How To Read Forex Price Quotes

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How to read a currency quote in the forex is important for any aspiring trader to understand. In forex, the price of a currency is quoted against another currency’s value. For instance, the price of exchange between the Euro (EUR) and the U.S. dollar (USD) would be expressed in the following way:

EUR/USD = 1.13391

This is known as a currency pair. The currency on the left, in this case the Euro, is referred to as the base currency. The currency to the right of the slash, in this case the U.S. dollar, is known as the counter or quote currency. The base currency is equivalent to one unit while the counter currency is what one unit of the base currency is equal to in terms of the quote currency. Therefore, in the above example, one can purchase 1.13391 U.S. dollars for one Euro.

Direct vs. Indirect Currency Quotes

There are two methods to expressing a currency pair quote: directly and indirectly. Whether a price quote is considered direct or indirect will depend upon whether the domestic currency is the base or quote currency. When a price quote uses the domestic currency as the base currency it is referred to as a direct quote. An indirect quote is when the domestic currency is used as the counter currency.

In other words, if a person in the United States considers the U.S. dollar the domestic currency and the Japanese Yen as the foreign currency, a direct quote would be USD/JPY. On the other hand, an indirect quote would be JPY/USD with the U.S. dollar being the quote currency. A direct quote would vary the foreign currency while in an indirect quote the domestic currency varies.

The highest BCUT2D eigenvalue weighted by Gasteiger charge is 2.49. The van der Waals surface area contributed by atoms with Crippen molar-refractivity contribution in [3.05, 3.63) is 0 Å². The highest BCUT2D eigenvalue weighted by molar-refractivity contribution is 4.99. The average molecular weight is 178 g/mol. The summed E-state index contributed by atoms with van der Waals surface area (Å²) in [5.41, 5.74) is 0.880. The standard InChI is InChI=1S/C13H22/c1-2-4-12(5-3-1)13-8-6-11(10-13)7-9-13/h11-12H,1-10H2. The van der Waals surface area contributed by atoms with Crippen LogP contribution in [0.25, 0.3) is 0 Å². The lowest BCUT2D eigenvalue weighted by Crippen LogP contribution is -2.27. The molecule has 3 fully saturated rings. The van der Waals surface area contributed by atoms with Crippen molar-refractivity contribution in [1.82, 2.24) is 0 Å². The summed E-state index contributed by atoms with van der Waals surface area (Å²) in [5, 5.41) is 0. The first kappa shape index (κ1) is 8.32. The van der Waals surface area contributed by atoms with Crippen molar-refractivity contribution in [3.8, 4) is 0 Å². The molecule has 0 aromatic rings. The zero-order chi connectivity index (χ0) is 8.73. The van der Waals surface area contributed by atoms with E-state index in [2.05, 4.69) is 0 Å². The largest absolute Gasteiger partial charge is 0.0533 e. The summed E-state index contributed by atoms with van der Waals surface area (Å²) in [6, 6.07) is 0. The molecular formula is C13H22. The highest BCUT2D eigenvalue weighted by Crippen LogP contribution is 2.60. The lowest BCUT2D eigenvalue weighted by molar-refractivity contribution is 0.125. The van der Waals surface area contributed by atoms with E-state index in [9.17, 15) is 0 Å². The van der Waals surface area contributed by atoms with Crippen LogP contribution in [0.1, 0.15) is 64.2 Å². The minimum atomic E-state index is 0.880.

Forex Price Quotes

When trading forex the U.S. dollar is frequently used as the base currency when expressing the price quote for a currency pair. The USD/JPY would be an example of this. On the other hand, not all currencies use a U.S. dollar basis in forex trading. For example, the Australian Dollar, New Zealand dollar and the British pound are all used as counter currencies against the U.S. dollar when trading forex spot markets. When the U.S. dollar is not one of the currencies in a currency pair the price quote is known as a cross currency, for example the EUR/GBP and EUR/JPY.

However, there is more to trading on the forex market than just understanding the price quotes. Understanding the fundamental economic drivers as well as technical analysis are essential for any investor looking to gain profits from trading in the forex market. Also, proper risk management techniques can be essential in protecting an investor’s account in the case of something unexpected occurring in the markets.

Writer Bio

Le Bach Pham has been writing professionally after receiving his Bachelor’s of Art in English Literature from the University of California, San Diego in 2002. He now specializes in writing about legal, business and financial topics. Pham also earned a Paralegal Certificate from the University of San Diego and has experience working in the legal field. He also has experience in writing business plans for clients from various fields, including banking, finance, retail, education, beauty and various other sectors.

Sources:

http://www.investopedia.com/university/forexmarket/forex2.asp

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